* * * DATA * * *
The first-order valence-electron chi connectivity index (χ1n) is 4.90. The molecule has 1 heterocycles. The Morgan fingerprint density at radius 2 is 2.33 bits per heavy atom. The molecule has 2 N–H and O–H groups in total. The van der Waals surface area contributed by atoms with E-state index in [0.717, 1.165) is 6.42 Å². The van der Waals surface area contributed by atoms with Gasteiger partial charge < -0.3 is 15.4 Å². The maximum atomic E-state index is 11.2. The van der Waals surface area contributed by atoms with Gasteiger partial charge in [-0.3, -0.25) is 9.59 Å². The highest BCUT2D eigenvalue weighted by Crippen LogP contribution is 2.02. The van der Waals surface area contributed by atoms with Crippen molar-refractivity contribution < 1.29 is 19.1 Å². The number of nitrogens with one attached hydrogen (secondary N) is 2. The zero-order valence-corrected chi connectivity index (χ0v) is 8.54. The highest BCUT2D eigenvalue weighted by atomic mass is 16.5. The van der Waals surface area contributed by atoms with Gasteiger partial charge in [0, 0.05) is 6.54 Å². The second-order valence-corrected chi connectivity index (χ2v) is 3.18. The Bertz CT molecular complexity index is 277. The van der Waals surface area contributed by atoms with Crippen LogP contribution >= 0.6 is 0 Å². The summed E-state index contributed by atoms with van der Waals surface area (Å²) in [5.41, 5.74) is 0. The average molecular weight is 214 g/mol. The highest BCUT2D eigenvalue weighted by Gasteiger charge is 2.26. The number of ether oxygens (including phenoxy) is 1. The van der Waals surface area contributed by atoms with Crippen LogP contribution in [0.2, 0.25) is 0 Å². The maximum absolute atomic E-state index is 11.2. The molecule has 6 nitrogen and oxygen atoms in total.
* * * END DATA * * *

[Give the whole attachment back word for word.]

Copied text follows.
The first-order valence-electron chi connectivity index (χ1n) is 4.90. The molecule has 1 heterocycles. The Morgan fingerprint density at radius 2 is 2.33 bits per heavy atom. The molecule has 2 N–H and O–H groups in total. The van der Waals surface area contributed by atoms with E-state index in [0.717, 1.165) is 6.42 Å². The van der Waals surface area contributed by atoms with Gasteiger partial charge < -0.3 is 15.4 Å². The maximum atomic E-state index is 11.2. The van der Waals surface area contributed by atoms with Gasteiger partial charge in [-0.3, -0.25) is 9.59 Å². The highest BCUT2D eigenvalue weighted by Crippen LogP contribution is 2.02. The van der Waals surface area contributed by atoms with Crippen molar-refractivity contribution < 1.29 is 19.1 Å². The number of nitrogens with one attached hydrogen (secondary N) is 2. The zero-order valence-corrected chi connectivity index (χ0v) is 8.54. The highest BCUT2D eigenvalue weighted by atomic mass is 16.5. The van der Waals surface area contributed by atoms with Gasteiger partial charge in [0, 0.05) is 6.54 Å². The second-order valence-corrected chi connectivity index (χ2v) is 3.18. The Bertz CT molecular complexity index is 277. The van der Waals surface area contributed by atoms with Crippen LogP contribution >= 0.6 is 0 Å². The summed E-state index contributed by atoms with van der Waals surface area (Å²) in [5.41, 5.74) is 0. The average molecular weight is 214 g/mol. The highest BCUT2D eigenvalue weighted by Gasteiger charge is 2.26. The number of ether oxygens (including phenoxy) is 1. The van der Waals surface area contributed by atoms with Crippen LogP contribution in [0.2, 0.25) is 0 Å². The maximum absolute atomic E-state index is 11.2. The molecule has 6 nitrogen and oxygen atoms in total.